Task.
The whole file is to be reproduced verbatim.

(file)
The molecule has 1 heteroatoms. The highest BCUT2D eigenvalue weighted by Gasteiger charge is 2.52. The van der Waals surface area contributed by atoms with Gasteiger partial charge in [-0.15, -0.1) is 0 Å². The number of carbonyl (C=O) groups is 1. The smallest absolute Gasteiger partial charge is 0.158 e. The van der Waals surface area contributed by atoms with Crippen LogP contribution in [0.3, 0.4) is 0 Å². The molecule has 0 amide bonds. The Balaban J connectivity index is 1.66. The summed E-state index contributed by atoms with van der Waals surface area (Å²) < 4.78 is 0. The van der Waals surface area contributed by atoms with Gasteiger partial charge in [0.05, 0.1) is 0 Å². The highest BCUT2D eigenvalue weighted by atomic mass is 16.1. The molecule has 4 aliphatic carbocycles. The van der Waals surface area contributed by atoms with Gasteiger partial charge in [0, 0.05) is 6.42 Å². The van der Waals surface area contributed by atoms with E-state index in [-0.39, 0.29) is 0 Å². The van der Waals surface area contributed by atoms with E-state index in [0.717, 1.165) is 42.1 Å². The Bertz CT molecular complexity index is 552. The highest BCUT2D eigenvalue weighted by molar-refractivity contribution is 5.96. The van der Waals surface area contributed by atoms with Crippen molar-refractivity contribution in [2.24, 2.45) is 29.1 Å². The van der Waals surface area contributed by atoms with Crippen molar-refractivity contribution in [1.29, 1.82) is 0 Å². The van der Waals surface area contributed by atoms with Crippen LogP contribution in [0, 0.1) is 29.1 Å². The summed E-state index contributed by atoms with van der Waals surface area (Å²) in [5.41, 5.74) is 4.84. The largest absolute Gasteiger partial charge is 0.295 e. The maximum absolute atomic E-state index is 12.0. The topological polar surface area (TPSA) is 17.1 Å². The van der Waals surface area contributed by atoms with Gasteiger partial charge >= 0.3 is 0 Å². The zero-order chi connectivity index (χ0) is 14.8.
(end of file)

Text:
The molecule has 1 heteroatoms. The highest BCUT2D eigenvalue weighted by Gasteiger charge is 2.52. The van der Waals surface area contributed by atoms with Gasteiger partial charge in [-0.15, -0.1) is 0 Å². The number of carbonyl (C=O) groups is 1. The smallest absolute Gasteiger partial charge is 0.158 e. The van der Waals surface area contributed by atoms with Crippen LogP contribution in [0.3, 0.4) is 0 Å². The molecule has 0 amide bonds. The Balaban J connectivity index is 1.66. The summed E-state index contributed by atoms with van der Waals surface area (Å²) < 4.78 is 0. The van der Waals surface area contributed by atoms with Gasteiger partial charge in [0.05, 0.1) is 0 Å². The highest BCUT2D eigenvalue weighted by atomic mass is 16.1. The molecule has 4 aliphatic carbocycles. The van der Waals surface area contributed by atoms with Gasteiger partial charge in [0, 0.05) is 6.42 Å². The van der Waals surface area contributed by atoms with E-state index in [-0.39, 0.29) is 0 Å². The van der Waals surface area contributed by atoms with E-state index in [0.717, 1.165) is 42.1 Å². The Bertz CT molecular complexity index is 552. The highest BCUT2D eigenvalue weighted by molar-refractivity contribution is 5.96. The van der Waals surface area contributed by atoms with Crippen molar-refractivity contribution in [2.24, 2.45) is 29.1 Å². The van der Waals surface area contributed by atoms with Crippen molar-refractivity contribution in [1.29, 1.82) is 0 Å². The van der Waals surface area contributed by atoms with Crippen LogP contribution in [0, 0.1) is 29.1 Å². The summed E-state index contributed by atoms with van der Waals surface area (Å²) in [5.41, 5.74) is 4.84. The largest absolute Gasteiger partial charge is 0.295 e. The maximum absolute atomic E-state index is 12.0. The topological polar surface area (TPSA) is 17.1 Å². The van der Waals surface area contributed by atoms with Gasteiger partial charge >= 0.3 is 0 Å². The zero-order chi connectivity index (χ0) is 14.8.